Author to talk to multiple sclerosis group on Thursday


By Mike Taylor • Last Updated 11:19 am on Monday, April 22, 2013

Local author Doreen Rickert Rademacher, right, will speak about writing her book, “I Can and I Did! The Kelly Finger McNeela Story,” based on the life of MS sufferer Kelly Finger, left. The talk will take place Thursday at Spectrum Health United Lifestyles in Greenville. — Daily News/Mike Taylor

GREENVILLE — Few people know the problems associated with multiple sclerosis better than Kelly Finger McNeela.

The former Belding High School student was first diagnosed with MS when she was only 15, yet graduated after being voted homecoming queen, then went on to earn her degree from Michigan State University.

Her inspirational story was chronicled recently in a book by local author Doreen Rickert Rademacher. The project, which spanned several years, tells the tale of McNeela’s diagnosis and physical decline, as well as the traumatic effects the disease had on her personal life.

Shortly after the two women began collaborating on the book, McNeela’s husband announced he could no longer handle looking after his disabled wife. Against her wishes, he checked his wife into a nursing home.

“One morning he just took her there,” Rademacher said. “The tragedy was, he didn’t warn her ahead of time.”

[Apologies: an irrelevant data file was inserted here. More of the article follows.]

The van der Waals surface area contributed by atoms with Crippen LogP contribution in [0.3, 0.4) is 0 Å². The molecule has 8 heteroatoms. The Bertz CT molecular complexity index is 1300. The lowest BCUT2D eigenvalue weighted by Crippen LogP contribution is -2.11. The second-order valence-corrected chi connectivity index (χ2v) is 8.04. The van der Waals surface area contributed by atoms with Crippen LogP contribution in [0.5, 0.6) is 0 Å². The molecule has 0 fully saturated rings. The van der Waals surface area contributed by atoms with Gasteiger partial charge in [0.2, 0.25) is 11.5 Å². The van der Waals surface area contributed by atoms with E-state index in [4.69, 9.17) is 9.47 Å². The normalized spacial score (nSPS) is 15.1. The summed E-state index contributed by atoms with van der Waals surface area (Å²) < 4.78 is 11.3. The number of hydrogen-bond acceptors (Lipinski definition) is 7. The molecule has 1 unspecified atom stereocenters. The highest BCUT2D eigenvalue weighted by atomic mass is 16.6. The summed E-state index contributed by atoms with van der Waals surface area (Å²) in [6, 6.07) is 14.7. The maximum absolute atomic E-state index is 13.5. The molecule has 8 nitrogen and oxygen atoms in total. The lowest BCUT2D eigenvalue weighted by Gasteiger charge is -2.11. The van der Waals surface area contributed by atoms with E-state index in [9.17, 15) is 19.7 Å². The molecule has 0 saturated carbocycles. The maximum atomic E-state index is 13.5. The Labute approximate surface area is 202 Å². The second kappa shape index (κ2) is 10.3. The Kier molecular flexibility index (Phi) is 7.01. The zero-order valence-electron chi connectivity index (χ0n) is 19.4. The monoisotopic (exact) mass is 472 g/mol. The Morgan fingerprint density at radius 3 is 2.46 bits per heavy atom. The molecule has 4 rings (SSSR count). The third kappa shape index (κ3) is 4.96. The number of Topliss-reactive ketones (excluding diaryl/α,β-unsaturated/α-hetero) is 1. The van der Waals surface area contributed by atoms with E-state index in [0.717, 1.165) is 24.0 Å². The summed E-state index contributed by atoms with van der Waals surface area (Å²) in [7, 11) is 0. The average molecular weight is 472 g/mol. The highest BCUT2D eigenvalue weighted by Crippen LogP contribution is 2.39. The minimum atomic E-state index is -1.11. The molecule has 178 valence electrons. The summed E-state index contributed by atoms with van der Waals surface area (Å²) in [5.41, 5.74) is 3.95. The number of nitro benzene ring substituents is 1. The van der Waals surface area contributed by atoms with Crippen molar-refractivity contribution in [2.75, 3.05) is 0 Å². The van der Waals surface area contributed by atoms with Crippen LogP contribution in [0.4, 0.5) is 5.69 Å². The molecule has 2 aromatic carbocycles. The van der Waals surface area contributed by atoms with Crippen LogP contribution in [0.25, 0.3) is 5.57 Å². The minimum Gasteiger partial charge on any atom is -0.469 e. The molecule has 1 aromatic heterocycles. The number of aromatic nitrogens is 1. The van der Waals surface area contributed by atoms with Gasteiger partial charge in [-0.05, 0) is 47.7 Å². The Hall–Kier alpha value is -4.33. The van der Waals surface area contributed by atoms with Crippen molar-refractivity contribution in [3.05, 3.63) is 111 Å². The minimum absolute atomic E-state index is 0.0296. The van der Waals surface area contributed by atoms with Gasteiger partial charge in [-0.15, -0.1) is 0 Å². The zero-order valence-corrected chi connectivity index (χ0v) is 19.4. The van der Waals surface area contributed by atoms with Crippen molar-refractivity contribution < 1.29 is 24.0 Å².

The book, “I Can and I Did! The Kelly Finger McNeela Story,” focuses largely on McNeela’s climb back to self-sufficiency and dignity.

On Thursday evening, Rademacher will share McNeela’s story with the MS Support Group at Spectrum Health United Lifestyles in Greenville.

According to Kristine Merlington, the nurse who heads up the group and is an MS sufferer herself, the group was founded in March 2011.

“After my diagnosis I looked into the numbers of people living with MS and thought we needed some kind of group for this county,” Merlington said. “I am affiliated with the National MS Society of Michigan as a self-help group leader.”

The meetings have typically been rather sparsely attended, Merlington admit; typically, only about four people show up. She is hoping Rademacher’s appearance will boost that number.

Those who do attend have regularly commented on how much they get from the meetings.

“I have had a couple of my regular people say how much they enjoyed the company and information given at the meetings that it has helped them with their own personal problems,” Merlington said.

In addition to the emotional support group members get from sharing their problems and concerns, the meetings also offer an educational component. Merlington has conducted extensive research into the disease, which she presents along with information provided by the National MS Society.

“We also talk about what is happening with each person,” Merlington said. “I have asked persons in the past to let me know what kind of information they would like to learn and I try to obtain it.”

Some of the topics covered at the meetings include MS symptoms, therapies and any other information someone with MS — or a support person — might need to know to live a full life with the disease.

The group meets at 6 p.m. the fourth Thursday of each month at Spectrum Health United Lifestyles building, 407 S. Nelson in Greenville.

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